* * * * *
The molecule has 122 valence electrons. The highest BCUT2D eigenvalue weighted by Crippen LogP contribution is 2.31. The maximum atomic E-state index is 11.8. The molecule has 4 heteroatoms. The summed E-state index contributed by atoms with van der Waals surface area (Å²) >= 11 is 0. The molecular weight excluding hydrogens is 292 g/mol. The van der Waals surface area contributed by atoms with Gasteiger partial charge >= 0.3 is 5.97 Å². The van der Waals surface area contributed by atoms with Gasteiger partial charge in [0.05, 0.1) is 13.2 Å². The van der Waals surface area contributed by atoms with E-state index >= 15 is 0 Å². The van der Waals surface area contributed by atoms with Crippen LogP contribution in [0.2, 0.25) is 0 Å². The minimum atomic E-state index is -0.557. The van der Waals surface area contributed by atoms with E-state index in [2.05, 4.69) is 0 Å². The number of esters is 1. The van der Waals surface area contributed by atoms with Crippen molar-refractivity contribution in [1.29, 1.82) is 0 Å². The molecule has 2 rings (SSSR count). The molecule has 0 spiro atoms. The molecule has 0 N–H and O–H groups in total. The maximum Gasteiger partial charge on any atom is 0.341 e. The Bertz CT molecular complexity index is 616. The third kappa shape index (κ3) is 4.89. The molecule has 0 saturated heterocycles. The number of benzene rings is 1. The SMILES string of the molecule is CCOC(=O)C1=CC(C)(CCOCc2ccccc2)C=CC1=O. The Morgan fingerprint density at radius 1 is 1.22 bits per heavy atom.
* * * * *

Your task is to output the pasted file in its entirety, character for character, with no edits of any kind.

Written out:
The molecule has 122 valence electrons. The highest BCUT2D eigenvalue weighted by Crippen LogP contribution is 2.31. The maximum atomic E-state index is 11.8. The molecule has 4 heteroatoms. The summed E-state index contributed by atoms with van der Waals surface area (Å²) >= 11 is 0. The molecular weight excluding hydrogens is 292 g/mol. The van der Waals surface area contributed by atoms with Gasteiger partial charge >= 0.3 is 5.97 Å². The van der Waals surface area contributed by atoms with Gasteiger partial charge in [0.05, 0.1) is 13.2 Å². The van der Waals surface area contributed by atoms with E-state index >= 15 is 0 Å². The van der Waals surface area contributed by atoms with Crippen LogP contribution in [0.2, 0.25) is 0 Å². The minimum atomic E-state index is -0.557. The van der Waals surface area contributed by atoms with E-state index in [2.05, 4.69) is 0 Å². The number of esters is 1. The van der Waals surface area contributed by atoms with Crippen molar-refractivity contribution in [1.29, 1.82) is 0 Å². The molecule has 2 rings (SSSR count). The molecule has 0 spiro atoms. The molecule has 0 N–H and O–H groups in total. The maximum Gasteiger partial charge on any atom is 0.341 e. The Bertz CT molecular complexity index is 616. The third kappa shape index (κ3) is 4.89. The molecule has 0 saturated heterocycles. The number of benzene rings is 1. The SMILES string of the molecule is CCOC(=O)C1=CC(C)(CCOCc2ccccc2)C=CC1=O. The Morgan fingerprint density at radius 1 is 1.22 bits per heavy atom.